Among the latest tools in minimally invasive aesthetic medicine are fractional radiofrequency (RF) devices, which excel at addressing acne scarring, striae and mild to moderate wrinkling in patients of all skin types. Fractional RF uses an electrode matrix designed to create zones of thermal wounds surrounded by unaffected tissue. Like fractional lasers, the thermal wounds stimulate dermal remodeling while the healthy surrounding tissue helps promote healing. Some of these devices employ microneedles designed to deliver RF energy to specific dermal depths while decreasing damage to the epidermis.
Fractional RF is a relatively new technology pioneered in Europe and Asia. In September 2008, the Syneron eMatrix became the first FDA-approved bipolar RF-based device to offer skin resurfacing similar to fractional lasers. Its fractionated handpiece consists of 64 electrodes in a disposable applicator tip. The company’s ePrime—now called Profound—the first fractional microneedle RF device to receive FDA approval (December 2010), uses a microneedle electrode array to deliver bipolar RF energy directly to the reticular dermis with minimal disruption of the epidermis. Both noninvasive fractional RF and minimally invasive fractional microneedle RF devices have been shown to produce visible volumetric skin changes and new restructured collagen in the deep dermis.
Fractionated RF devices tend to fall between nonablative and ablative fractional lasers in terms of efficacy and downtime; they also offer some unique benefits to patients and practices.
Following are four major considerations that will affect whether a practice should adopt this fast-developing technology.
Better Results for Some
“We began using microneedle radiofrequency devices in the fall of 2013 and find they are becoming increasingly important in our practice,” says E. Victor Ross, MD, dermatologic surgeon at Scripps Clinic Carmel Valley in San Diego. “The first factor in deciding whether to purchase one of these devices is to assess your practice demographics, especially the number of patients with acne scarring and stretch marks.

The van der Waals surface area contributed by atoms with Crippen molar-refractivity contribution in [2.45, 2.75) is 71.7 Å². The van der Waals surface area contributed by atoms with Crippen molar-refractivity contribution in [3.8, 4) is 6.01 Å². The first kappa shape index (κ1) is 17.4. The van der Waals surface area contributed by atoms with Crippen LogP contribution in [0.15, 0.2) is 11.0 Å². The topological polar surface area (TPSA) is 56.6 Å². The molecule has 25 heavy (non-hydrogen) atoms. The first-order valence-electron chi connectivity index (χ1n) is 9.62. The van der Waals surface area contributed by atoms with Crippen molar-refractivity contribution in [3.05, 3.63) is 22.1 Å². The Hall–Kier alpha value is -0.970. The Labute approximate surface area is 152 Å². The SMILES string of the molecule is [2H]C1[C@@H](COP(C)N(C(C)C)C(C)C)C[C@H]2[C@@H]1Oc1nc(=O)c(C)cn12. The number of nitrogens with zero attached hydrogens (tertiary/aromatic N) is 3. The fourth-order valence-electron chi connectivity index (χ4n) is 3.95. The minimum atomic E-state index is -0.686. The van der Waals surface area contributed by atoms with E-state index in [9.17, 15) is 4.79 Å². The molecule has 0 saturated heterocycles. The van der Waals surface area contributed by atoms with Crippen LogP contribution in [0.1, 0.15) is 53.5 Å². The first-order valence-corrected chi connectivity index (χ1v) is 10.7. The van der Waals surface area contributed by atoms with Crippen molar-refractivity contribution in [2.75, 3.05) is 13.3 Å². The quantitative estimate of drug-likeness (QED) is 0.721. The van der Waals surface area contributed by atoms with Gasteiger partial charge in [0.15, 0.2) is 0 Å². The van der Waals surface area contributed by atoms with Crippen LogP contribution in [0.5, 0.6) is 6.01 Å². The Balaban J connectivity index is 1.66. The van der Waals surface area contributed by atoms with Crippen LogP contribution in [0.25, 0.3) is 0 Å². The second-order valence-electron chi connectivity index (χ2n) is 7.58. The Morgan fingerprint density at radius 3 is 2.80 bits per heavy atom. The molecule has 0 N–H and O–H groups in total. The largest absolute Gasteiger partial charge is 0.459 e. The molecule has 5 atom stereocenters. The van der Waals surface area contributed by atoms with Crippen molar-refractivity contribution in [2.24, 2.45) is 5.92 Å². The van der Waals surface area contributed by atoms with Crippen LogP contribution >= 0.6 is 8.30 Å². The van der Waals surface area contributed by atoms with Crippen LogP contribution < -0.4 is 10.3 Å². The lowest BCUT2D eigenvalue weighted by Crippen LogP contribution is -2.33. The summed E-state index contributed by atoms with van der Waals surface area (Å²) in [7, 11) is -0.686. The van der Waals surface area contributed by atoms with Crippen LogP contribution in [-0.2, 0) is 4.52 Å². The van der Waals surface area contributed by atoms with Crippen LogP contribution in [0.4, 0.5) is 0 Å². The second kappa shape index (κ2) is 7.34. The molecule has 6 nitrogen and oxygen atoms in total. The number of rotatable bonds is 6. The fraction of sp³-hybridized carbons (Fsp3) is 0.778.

“Patient satisfaction levels are highest among patients with acne scarring,” Dr. Ross continues. “That is where we get our best results with microneedle RF devices. Skin tightening is more unpredictable, both in what we can achieve and in how patients see the results.”
Girish “Gilly” Munavalli, MD, medical director and founder of Dermatology, Laser & Vein Specialists of the Carolinas in Charlotte, North Carolina, considers fractional RF specifically for defects of the dermal skin layer, such as acne scars, striae, wrinkles and skin laxity. “Fractional RF devices—especially microneedle devices—can percutaneously, nonselectively heat the dermal layer in a direct fashion with minimal impact on the overlying epidermis,” he says. “Advantages are direct thermal heating with a precise on and off mode, which allows for complete and rapid control of the heating process. Another advantage is that RF energy is ‘colorblind’ and can safely treat skin of all colors, regardless of the amount of pigment or water in the epidermis.”